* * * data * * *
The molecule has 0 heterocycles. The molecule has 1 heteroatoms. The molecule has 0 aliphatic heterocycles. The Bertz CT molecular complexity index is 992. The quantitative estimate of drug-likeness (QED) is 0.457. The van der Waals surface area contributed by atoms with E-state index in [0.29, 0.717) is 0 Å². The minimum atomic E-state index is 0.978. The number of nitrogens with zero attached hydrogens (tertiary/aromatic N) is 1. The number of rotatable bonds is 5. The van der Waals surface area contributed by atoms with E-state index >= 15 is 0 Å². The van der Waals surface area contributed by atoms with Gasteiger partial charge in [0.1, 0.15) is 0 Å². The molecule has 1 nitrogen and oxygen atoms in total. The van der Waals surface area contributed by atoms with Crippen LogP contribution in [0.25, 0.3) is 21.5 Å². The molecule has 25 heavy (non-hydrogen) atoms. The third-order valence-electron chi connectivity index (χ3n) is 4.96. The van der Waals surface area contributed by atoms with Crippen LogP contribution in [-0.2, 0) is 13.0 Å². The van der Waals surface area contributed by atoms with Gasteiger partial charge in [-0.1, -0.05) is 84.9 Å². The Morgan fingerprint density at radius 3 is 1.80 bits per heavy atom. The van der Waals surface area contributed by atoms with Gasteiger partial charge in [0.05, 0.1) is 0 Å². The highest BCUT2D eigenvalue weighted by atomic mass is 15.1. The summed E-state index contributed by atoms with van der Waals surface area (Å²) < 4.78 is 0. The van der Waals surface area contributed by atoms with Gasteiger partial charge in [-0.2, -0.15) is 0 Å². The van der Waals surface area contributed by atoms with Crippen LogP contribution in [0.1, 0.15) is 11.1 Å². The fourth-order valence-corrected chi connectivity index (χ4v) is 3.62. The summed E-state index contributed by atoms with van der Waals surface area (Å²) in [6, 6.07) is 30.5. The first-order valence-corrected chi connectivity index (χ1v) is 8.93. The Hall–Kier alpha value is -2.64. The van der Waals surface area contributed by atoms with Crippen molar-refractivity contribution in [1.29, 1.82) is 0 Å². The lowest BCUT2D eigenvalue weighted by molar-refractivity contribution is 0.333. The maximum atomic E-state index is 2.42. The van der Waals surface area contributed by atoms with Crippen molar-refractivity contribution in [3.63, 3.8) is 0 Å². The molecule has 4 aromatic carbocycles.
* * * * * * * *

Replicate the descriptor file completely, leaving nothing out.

The molecule has 0 heterocycles. The molecule has 1 heteroatoms. The molecule has 0 aliphatic heterocycles. The Bertz CT molecular complexity index is 992. The quantitative estimate of drug-likeness (QED) is 0.457. The van der Waals surface area contributed by atoms with E-state index in [0.29, 0.717) is 0 Å². The minimum atomic E-state index is 0.978. The number of nitrogens with zero attached hydrogens (tertiary/aromatic N) is 1. The number of rotatable bonds is 5. The van der Waals surface area contributed by atoms with E-state index >= 15 is 0 Å². The van der Waals surface area contributed by atoms with Gasteiger partial charge in [0.1, 0.15) is 0 Å². The molecule has 1 nitrogen and oxygen atoms in total. The van der Waals surface area contributed by atoms with Crippen LogP contribution in [0.25, 0.3) is 21.5 Å². The molecule has 25 heavy (non-hydrogen) atoms. The third-order valence-electron chi connectivity index (χ3n) is 4.96. The van der Waals surface area contributed by atoms with Crippen LogP contribution in [-0.2, 0) is 13.0 Å². The van der Waals surface area contributed by atoms with Gasteiger partial charge in [-0.1, -0.05) is 84.9 Å². The Morgan fingerprint density at radius 3 is 1.80 bits per heavy atom. The van der Waals surface area contributed by atoms with Gasteiger partial charge in [0.05, 0.1) is 0 Å². The highest BCUT2D eigenvalue weighted by atomic mass is 15.1. The summed E-state index contributed by atoms with van der Waals surface area (Å²) < 4.78 is 0. The van der Waals surface area contributed by atoms with Gasteiger partial charge in [-0.2, -0.15) is 0 Å². The van der Waals surface area contributed by atoms with Crippen LogP contribution in [0.1, 0.15) is 11.1 Å². The fourth-order valence-corrected chi connectivity index (χ4v) is 3.62. The summed E-state index contributed by atoms with van der Waals surface area (Å²) in [6, 6.07) is 30.5. The first-order valence-corrected chi connectivity index (χ1v) is 8.93. The Hall–Kier alpha value is -2.64. The van der Waals surface area contributed by atoms with Crippen molar-refractivity contribution in [1.29, 1.82) is 0 Å². The lowest BCUT2D eigenvalue weighted by molar-refractivity contribution is 0.333. The maximum atomic E-state index is 2.42. The van der Waals surface area contributed by atoms with Crippen molar-refractivity contribution in [3.63, 3.8) is 0 Å². The molecule has 4 aromatic carbocycles.